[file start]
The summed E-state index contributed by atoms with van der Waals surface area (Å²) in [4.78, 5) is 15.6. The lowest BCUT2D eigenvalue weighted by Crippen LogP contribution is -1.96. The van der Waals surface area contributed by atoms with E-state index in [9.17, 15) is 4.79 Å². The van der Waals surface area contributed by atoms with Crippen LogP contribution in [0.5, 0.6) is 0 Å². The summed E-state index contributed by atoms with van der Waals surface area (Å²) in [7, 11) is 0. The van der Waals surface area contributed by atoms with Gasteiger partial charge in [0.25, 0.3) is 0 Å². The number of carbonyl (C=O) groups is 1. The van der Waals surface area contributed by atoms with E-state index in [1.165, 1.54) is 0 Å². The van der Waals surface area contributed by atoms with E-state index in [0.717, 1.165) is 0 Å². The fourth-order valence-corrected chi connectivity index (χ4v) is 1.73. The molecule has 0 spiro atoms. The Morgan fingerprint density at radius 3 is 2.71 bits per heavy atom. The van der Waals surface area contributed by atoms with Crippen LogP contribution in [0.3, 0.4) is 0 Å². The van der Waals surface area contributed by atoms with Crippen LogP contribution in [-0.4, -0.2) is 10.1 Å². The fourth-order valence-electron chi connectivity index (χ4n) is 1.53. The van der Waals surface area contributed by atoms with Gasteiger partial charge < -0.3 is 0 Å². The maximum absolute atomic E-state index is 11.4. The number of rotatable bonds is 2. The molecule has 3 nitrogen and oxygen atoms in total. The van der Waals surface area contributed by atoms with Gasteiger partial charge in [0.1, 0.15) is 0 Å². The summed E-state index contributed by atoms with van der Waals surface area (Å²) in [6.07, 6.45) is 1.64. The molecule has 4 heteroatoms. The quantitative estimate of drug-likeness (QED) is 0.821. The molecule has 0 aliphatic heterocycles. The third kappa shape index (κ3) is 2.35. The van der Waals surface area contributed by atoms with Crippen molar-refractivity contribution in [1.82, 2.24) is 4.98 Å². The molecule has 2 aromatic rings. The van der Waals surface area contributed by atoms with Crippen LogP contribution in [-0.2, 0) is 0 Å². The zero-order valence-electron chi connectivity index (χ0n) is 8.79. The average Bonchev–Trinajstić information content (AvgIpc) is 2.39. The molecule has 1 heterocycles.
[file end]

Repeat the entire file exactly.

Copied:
The summed E-state index contributed by atoms with van der Waals surface area (Å²) in [4.78, 5) is 15.6. The lowest BCUT2D eigenvalue weighted by Crippen LogP contribution is -1.96. The van der Waals surface area contributed by atoms with E-state index in [9.17, 15) is 4.79 Å². The van der Waals surface area contributed by atoms with Crippen LogP contribution in [0.5, 0.6) is 0 Å². The summed E-state index contributed by atoms with van der Waals surface area (Å²) in [7, 11) is 0. The van der Waals surface area contributed by atoms with Gasteiger partial charge in [0.25, 0.3) is 0 Å². The number of carbonyl (C=O) groups is 1. The van der Waals surface area contributed by atoms with E-state index in [1.165, 1.54) is 0 Å². The van der Waals surface area contributed by atoms with E-state index in [0.717, 1.165) is 0 Å². The fourth-order valence-corrected chi connectivity index (χ4v) is 1.73. The molecule has 0 spiro atoms. The Morgan fingerprint density at radius 3 is 2.71 bits per heavy atom. The van der Waals surface area contributed by atoms with Crippen LogP contribution in [0.3, 0.4) is 0 Å². The van der Waals surface area contributed by atoms with Crippen LogP contribution in [-0.4, -0.2) is 10.1 Å². The fourth-order valence-electron chi connectivity index (χ4n) is 1.53. The van der Waals surface area contributed by atoms with Gasteiger partial charge < -0.3 is 0 Å². The maximum absolute atomic E-state index is 11.4. The number of rotatable bonds is 2. The molecule has 3 nitrogen and oxygen atoms in total. The van der Waals surface area contributed by atoms with Gasteiger partial charge in [0.1, 0.15) is 0 Å². The summed E-state index contributed by atoms with van der Waals surface area (Å²) in [6.07, 6.45) is 1.64. The molecule has 4 heteroatoms. The quantitative estimate of drug-likeness (QED) is 0.821. The molecule has 0 aliphatic heterocycles. The third kappa shape index (κ3) is 2.35. The van der Waals surface area contributed by atoms with Crippen molar-refractivity contribution in [1.82, 2.24) is 4.98 Å². The molecule has 2 aromatic rings. The van der Waals surface area contributed by atoms with Crippen LogP contribution in [-0.2, 0) is 0 Å². The zero-order valence-electron chi connectivity index (χ0n) is 8.79. The average Bonchev–Trinajstić information content (AvgIpc) is 2.39. The molecule has 1 heterocycles.